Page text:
4 Hitters Ready to Bounce Back After the All-Star Break

Jose Ramirez struggled out of the gate, but owns a .514 slugging percentage since mid-June. What other players should we target for some positive regression in the second half of the MLB season?

Baseball can be a high-variance game. Some hitters we expected to be studs aren't performing as well, and some hitters are wildly surpassing our expectations. Sometimes this can come through true declines or improvements in play. But a deeper look into the numbers can reveal some hitters whose production simply doesn't line up with how well (or how poorly) they're hitting the ball. That can give us an idea of who is poised to turn things around over the second half of the season.

The great thing is that it's a long season, and between second-chance leagues that start up after All-Star break and the ability to make up ground in your current leagues, even struggling fantasy players aren't dead in the water. Yet.

Let's examine four hitters whose low production but impressive numbers could leave them primed for a bounce-back second half, letting you acquire them on the cheap by trade or waiver wire acquisition.

Jose Ramirez, Cleveland Indians (2B/3B)

2019 NFBC Average Draft Position (ADP): 3
ESPN Player Rater: 96

Positional Rank: 18th

It honestly surprised me that Jose Ramirez was even this high on the Player Rater, but that ranking is being held up by his 18 steals through the first half of this season. If you invested heavily in Ramirez early on in drafts, your season could be stuck in neutral.

Ramirez certainly doesn't seem likely to match last year's total of 39 home runs, as he has only seven at the break, but there's some signs of life here. His batting eye remains strong with an 11.5% walk rate, and while his power has dropped tremendously in terms of isolated power (.126, ISO), both his hard-hit rate (36.4%) and fly-ball rate (48.7%) have improved in 2019 from where they sat in 2018.

It may not be a lost season, so consider Ramirez as a trade target with a solid steals floor.

Justin Turner, Los Angeles Dodgers (3B)

2019 NFBC Average Draft Position (ADP): 101
ESPN Player Rater: 123

Positional Rank: 23rd

At first glance, Justin Turner isn't too far off from his original ADP slot. But given his batted-ball profile, Turner could be in line for a monster second half.

Turner tumbles pretty far back in the third base ranks, primarily due to his lack of pop. At a position loaded with home runs, Turner's 10 homers put him only 22nd at the position. That's a steep drop from the category leader, Mike Moustakas, who leads with 25.

But that doesn't mean more power isn't available from Turner. Still posting a solid .294 batting average, his hard-hit rate has surged to a career-best 51.7% mark.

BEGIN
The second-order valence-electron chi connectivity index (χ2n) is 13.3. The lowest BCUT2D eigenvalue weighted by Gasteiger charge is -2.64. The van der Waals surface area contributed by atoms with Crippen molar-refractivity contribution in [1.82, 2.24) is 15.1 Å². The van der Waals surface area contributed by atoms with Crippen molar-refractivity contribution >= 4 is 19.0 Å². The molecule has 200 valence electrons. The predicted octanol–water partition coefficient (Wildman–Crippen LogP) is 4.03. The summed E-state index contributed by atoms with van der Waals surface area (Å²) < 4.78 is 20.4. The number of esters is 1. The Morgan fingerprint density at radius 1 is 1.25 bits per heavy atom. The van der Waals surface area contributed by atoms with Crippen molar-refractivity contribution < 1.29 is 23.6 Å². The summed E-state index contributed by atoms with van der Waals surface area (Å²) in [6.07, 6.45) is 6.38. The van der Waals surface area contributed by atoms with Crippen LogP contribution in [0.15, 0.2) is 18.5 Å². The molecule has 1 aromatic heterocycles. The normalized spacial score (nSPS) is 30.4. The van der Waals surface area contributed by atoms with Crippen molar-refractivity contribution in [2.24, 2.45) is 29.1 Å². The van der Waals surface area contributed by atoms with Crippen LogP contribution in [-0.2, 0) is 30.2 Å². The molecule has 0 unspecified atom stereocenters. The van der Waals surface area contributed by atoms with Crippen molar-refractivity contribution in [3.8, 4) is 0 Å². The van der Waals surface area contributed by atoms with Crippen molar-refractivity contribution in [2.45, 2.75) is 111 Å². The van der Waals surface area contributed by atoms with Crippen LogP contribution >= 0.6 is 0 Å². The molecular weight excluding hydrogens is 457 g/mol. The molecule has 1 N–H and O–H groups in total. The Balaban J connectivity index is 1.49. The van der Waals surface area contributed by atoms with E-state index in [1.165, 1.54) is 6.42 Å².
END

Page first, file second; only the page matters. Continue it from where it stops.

Playing on one of the best offenses in the league, the Los Angeles Dodgers third baseman could break out again.

Justin Smoak, Toronto Blue Jays (1B)

2019 NFBC Average Draft Position (ADP): 220
ESPN Player Rater: 221

Positional Rank: 55th

Hey, look at that! Justin Smoak exactly matches what his ADP was prior to the season, so this means drafters were right all along, right?

Not exactly. Smoak was one of the best values of the draft season, following up a 2018 season where the switch-hitter slugged 25 home runs and a .247 batting average, along with a 2017 that saw Smoak pop 38 home runs with a .272 batting average.

With a poor batting average and only 14 jacks, Smoak may look like a disappointment, but fear not. Smoak has a career-best 16.4% walk rate, and his pop really hasn't waned with a .201 ISO. He's also recorded improved marks of a 44.1% hard-hit rate and 45.7% fly-ball rate.

If Smoak is available on your waiver wires, consider the slugger for a first base, corner infield, or utility slot.

Danny Jansen, Toronto Blue Jays (C)

2019 NFBC Average Draft Position (ADP): 179
ESPN Player Rater: 298

Positional Rank: 30th

Unlike Smoak, Danny Jansen had a lot of draft helium as the winter/spring drafts rolled on, and projecting a rookie backstop to step in and start swatting the baseball with authority was probably a fool's exercise.

But a funny thing happened during the season -- Jansen has gotten more comfortable at the dish, and he has started to explode:

Until June, Jansen was hitting only .163 through 145 plate appearances, and had an ugly 25.5% strikeout rate. Since then, a he's got a crisp 9.9% strikeout rate, six home runs, a .286 average and an eye-popping .310 ISO.

Other fantasy owners in your league may not be aware of how hard he's been hitting the ball lately, so try and see if he is available -- he's only 48% owned in Yahoo leagues.